• Cost of a Kiosk:  I priced Fitness On Demand’s virtual fitness kiosk online. The kiosk plus a 12 month plan to keep it activated costs $4,899.00. The kiosk itself costs $2,499.00. The monthly service plan alone costs $2,399.00, or about $200 per month.

Once a system is purchased, the monthly cost of having the kiosk is virtually nothing compared to the ongoing cost of $1,400.00 per month for human instructors. Does a gym want to pay $16,800.00 per year for group instructors or $2,399.00 annually with the kiosk?

Variety

You can easily have a greater variety of classes for much cheaper with a kiosk.

As I’ve already mentioned, the kiosks can contain up to 1,200 unique workouts. The kiosk would be able to provide classes that a gym may not be able to find a local instructor to teach. Think of small town gyms, hotel gyms, and gyms that operate similarly to Anytime Fitness, and gyms within companies like USAA. The kiosk offers them a tremendous value in variety alone.

The kiosk can be used to schedule classes during peak hours, and it can be used to service people who come in during off hours or who would rather work out on their own to the videos.

Reasons A Kiosk Could NOT Replace An Instructor

The Human Aspect: Motivation

I believe most people would prefer a real person versus virtual. It’s about being able to have interaction with an instructor.”

~ Marlin Richardson, Randolph Air Force Base Gym

Randolph Air Force Base is one of the bases in my area that has a kiosk. From an interview I conducted with Marline Richardson from the base gym, it seems the number of people who use the kiosk daily is low. This could be due to many factors including number of people who use the gym and the reasons they go to the gym.

Research states that nearly 50% of people who start an exercise program drop out within the first six months (Wilson & Brookfield, 2009). This can be due to a variety of reasons from feeling out of place, not knowing what to do once they are in the gym, or not making social connections. Many people participate in group fitness to make connections with others. This is the biggest reason that I feel machines can’t replace humans.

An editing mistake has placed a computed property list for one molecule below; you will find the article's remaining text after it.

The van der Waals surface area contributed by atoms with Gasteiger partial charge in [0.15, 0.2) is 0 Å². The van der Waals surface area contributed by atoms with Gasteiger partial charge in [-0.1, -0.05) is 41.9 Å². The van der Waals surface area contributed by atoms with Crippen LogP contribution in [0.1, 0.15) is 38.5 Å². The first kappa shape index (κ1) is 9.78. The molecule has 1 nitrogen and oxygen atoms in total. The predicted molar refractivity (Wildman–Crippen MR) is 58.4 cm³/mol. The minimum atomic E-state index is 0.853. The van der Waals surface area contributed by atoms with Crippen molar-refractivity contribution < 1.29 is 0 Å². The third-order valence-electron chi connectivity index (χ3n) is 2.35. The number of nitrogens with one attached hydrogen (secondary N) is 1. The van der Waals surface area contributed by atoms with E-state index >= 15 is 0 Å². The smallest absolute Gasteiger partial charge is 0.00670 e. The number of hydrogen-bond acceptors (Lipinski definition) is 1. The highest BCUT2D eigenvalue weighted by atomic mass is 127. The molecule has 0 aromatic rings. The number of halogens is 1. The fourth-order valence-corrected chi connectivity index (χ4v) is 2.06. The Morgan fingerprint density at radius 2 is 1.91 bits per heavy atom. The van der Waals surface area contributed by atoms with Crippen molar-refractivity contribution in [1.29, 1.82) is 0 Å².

Social factors, the feeling of belonging, and making connections with others can help you continue to partake in regular exercise habits.  One way to avoid quitting is finding a reliable gym partner. The American College of Sports Medicine (2011) suggests that you should find a buddy with whom you can work out regularly. This way, you can help and encourage each other, rely on each other for moral support and accountability, and share in your accomplishments.

Kiosks are not going to hold you accountable. A group fitness instructor can. When you miss a class or a training session, there is another human holding you responsible and that may be why you return each day. 

Any reason to keep going to the gym is a good one!

Conclusion

Kiosks are another exciting and useful tool to service the fitness community. Will they replace your group fitness instructor? I doubt it, but they may be used in conjunction with group instructors where you work out. Variety adds excitement and renews purpose to your gym life. So, find a kiosk and give it a try. I know I plan to!

Read full article

  • Alviar, L. (2016, November 29). Virtual Fitness Kiosks [E-mail interview].
  • Hoachlander, I. (2013, September 11). Virtual fitness kiosks set up at 66 locations. Retrieved December 01, 2016, from http://www.airforcemedicine.af.mil/News/Article/583062/virtual-fitness-kiosks-set-up-at-66-locations/
  • Richardson, M. (2016, November 28). Virtual Fitness Kiosks [E-mail interview]. Wilson K, Brookfield D. Effect of goal setting on motivation and adherence in a six-week exercise program. International Journal of Sport and Exercise Psychology. 2009
  • 6:89–100. doi: 10.1080/1612197X.2009.9671894.
  • Photo courtesy of healthgauge: www.flickr.com/photos/healthgauge/9772163702/
  • Photo courtesy of ejmc: www.flickr.com/photos/ejmc/15618667733/
  • Photo courtesy of vernieman: www.flickr.com/photos/vernieman/15772545071/